I have not done Qi Gong/Chigung in my personal practice since focusing on the Yangs’ teaching. I did a moderate amount of it with other teachers who have had somewhat different approaches to Taijiquan. Each of these teachers seemed to have different reasons for teaching it. It certainly played different roles in their curriculums. I have not heard the Yangs focus on any of these particular reasons for Qi Gong and so have not tried to carry over this practice into their methods. Some of what I did previously I would even consider inconsistent with their approach; however, my impression of their views is that good Qi Gong is fine and bad Qi Gong should be avoided.
At present, I view Qi Gong as a practice that individuals may or may not benefit from, depending on their personal goals, the quality of teaching they have received, and what else they do in their practice. From what I have seen and heard, it seems that some people have very complex training systems, involving numerous forms, performed in different ways, and with numerous auxiliary exercises, such as Qi Gong, post standing (zhan zhuang), meditation, stretching, ruler exercises, ball exercises, etc. At the other extreme are those who simply concentrate on Grasp Sparrow’s Tail, freestyle Push Hands, and little else.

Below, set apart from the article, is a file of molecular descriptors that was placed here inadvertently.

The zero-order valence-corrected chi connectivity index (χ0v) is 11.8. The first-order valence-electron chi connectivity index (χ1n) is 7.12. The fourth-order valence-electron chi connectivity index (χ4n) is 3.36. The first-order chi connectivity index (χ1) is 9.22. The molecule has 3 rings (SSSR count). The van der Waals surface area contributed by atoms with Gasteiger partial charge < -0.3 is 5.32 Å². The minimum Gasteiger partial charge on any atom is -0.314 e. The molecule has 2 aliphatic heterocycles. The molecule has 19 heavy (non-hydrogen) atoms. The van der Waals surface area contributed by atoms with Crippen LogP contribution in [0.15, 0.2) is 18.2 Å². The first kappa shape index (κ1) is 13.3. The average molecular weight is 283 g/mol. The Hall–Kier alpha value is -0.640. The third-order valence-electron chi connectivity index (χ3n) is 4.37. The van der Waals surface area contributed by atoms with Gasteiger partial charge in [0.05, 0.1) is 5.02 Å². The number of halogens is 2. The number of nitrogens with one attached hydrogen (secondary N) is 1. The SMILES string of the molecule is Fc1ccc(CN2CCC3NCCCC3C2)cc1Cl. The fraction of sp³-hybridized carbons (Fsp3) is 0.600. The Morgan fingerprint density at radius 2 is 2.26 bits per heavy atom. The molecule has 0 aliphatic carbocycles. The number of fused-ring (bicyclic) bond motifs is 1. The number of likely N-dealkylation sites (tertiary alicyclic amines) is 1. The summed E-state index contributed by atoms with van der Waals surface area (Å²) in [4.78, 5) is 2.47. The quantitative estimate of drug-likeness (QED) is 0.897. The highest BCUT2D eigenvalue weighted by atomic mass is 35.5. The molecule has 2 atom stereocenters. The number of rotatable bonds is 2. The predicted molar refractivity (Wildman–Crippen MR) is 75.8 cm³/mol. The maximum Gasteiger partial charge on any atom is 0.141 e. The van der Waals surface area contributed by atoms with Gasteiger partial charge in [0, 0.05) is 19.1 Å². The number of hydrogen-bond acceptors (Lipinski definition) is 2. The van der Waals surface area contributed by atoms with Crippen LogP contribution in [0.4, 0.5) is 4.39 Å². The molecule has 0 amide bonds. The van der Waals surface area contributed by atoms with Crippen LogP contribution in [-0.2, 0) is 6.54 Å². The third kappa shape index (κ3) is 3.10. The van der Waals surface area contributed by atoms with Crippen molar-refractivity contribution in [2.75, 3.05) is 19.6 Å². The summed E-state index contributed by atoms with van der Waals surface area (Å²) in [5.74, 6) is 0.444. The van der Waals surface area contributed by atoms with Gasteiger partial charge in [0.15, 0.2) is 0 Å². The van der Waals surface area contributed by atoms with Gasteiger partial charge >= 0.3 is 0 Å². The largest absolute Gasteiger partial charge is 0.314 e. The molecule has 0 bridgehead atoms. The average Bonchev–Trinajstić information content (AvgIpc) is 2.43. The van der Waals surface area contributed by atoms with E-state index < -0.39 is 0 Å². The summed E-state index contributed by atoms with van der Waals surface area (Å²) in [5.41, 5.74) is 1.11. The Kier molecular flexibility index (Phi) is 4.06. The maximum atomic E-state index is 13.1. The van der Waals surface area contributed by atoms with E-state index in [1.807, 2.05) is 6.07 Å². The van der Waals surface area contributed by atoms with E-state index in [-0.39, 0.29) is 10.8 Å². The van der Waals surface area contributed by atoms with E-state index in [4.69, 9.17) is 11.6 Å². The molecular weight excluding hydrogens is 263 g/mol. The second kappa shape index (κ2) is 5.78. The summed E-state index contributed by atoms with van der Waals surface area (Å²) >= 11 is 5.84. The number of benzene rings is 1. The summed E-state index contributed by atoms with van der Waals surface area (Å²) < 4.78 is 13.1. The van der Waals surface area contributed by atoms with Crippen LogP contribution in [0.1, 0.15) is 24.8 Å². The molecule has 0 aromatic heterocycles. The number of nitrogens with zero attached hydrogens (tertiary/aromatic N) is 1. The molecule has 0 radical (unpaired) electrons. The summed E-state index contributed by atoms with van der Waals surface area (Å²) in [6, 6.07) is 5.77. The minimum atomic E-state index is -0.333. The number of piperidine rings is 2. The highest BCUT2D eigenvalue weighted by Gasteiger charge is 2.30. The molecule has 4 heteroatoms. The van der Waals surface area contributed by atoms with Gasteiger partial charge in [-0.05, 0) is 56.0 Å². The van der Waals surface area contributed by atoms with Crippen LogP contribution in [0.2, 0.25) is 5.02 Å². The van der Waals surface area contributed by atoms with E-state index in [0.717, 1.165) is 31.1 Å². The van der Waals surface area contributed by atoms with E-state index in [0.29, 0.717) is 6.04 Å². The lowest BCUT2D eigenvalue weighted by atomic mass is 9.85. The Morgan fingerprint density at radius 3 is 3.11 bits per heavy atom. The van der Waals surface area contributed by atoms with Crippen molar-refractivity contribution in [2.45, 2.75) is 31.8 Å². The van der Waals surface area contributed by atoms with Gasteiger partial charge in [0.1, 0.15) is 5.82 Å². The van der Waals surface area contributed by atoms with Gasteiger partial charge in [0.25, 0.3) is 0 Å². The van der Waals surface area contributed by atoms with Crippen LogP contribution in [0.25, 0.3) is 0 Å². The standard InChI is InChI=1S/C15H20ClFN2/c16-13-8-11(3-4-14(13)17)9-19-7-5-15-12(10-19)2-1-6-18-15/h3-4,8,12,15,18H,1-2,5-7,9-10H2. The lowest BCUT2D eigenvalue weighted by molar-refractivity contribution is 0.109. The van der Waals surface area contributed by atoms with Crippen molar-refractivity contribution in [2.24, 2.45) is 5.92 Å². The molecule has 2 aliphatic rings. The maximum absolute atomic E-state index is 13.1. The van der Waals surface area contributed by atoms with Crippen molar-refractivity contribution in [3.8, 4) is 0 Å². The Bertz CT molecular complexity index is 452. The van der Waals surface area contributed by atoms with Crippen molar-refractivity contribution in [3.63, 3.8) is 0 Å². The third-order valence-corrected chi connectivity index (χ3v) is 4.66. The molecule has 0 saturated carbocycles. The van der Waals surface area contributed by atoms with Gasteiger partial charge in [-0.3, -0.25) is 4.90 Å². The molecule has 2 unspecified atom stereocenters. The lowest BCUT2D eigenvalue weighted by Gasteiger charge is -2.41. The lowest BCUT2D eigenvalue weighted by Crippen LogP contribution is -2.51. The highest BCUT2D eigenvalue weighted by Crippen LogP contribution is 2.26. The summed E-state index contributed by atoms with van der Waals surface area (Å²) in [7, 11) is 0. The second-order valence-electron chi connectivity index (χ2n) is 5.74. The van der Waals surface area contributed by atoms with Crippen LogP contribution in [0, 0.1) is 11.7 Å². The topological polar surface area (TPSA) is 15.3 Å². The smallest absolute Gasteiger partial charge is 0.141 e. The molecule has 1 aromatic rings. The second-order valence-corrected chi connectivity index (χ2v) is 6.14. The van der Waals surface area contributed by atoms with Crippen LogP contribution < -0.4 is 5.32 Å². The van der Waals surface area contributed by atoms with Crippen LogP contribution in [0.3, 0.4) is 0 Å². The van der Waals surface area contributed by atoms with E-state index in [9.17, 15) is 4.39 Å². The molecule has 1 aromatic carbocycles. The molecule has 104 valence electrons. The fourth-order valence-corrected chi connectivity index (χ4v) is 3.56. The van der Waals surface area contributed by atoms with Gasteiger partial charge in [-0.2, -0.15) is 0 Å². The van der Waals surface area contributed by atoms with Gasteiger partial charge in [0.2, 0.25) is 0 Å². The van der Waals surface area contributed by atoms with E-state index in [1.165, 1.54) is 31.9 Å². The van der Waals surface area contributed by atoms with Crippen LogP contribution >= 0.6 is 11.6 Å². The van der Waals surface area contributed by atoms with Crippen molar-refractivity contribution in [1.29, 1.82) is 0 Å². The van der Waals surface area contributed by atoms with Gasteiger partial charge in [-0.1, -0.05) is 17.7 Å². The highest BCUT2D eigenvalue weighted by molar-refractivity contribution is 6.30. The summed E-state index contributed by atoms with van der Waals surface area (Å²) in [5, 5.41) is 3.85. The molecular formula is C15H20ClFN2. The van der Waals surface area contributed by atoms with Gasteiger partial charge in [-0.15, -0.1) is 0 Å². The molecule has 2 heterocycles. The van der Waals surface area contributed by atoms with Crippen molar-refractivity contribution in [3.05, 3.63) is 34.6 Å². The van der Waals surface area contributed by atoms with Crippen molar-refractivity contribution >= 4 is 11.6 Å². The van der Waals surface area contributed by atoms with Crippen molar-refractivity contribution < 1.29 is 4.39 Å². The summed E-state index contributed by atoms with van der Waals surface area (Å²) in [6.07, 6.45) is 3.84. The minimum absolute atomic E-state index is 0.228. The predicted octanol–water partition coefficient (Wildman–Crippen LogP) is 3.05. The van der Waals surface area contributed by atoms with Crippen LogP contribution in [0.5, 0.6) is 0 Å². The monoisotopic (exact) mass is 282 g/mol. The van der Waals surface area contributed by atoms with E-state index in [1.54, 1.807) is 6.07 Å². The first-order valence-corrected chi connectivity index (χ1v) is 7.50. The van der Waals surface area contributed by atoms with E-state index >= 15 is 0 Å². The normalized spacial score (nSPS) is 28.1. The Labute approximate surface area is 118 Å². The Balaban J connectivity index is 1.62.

I think there are pros and cons to any type of training regimen, but that the best course is to find a good teacher, exhaust what he or she seems able to teach, and then perhaps look towards other practitioners whose level of skills you would like to emulate. As I have posted before, I am wary of being too quick to mix and match practices without having a thorough knowledge of the theory behind them and the role they are supposed to play in one’s practice.
I may have been exposed to something similar to what is described above as “shielding,” but various differences in terminology or approach make it hard for me to be sure.
What I have seen is a focus on the fact that Taiji techniques are not limited to particular combinations, that every part of the body should have Peng energy, and that every part of the body should be capable of striking. To demonstrate this, I have had one of my teachers use his torso to “push” me through my own pushing hand. He also once should me how he could neutralize my push against his body, trap my hand there, and then dance me around the room through control of my hand. This latter occasion was probably the closest I have come to being injured during Push Hands. Both techniques did involve subtle circling to neutralize my push, trap my energy, and then to emit energy.
These demonstrations were not presented as a separate type of technique, but rather as logical manifestations of other basic exercises I was studying. They were not presented as “shielding,” but I can see how these same “techniques” could be used that way if the practitioner had deep knowledge of energy and skill in manipulating it.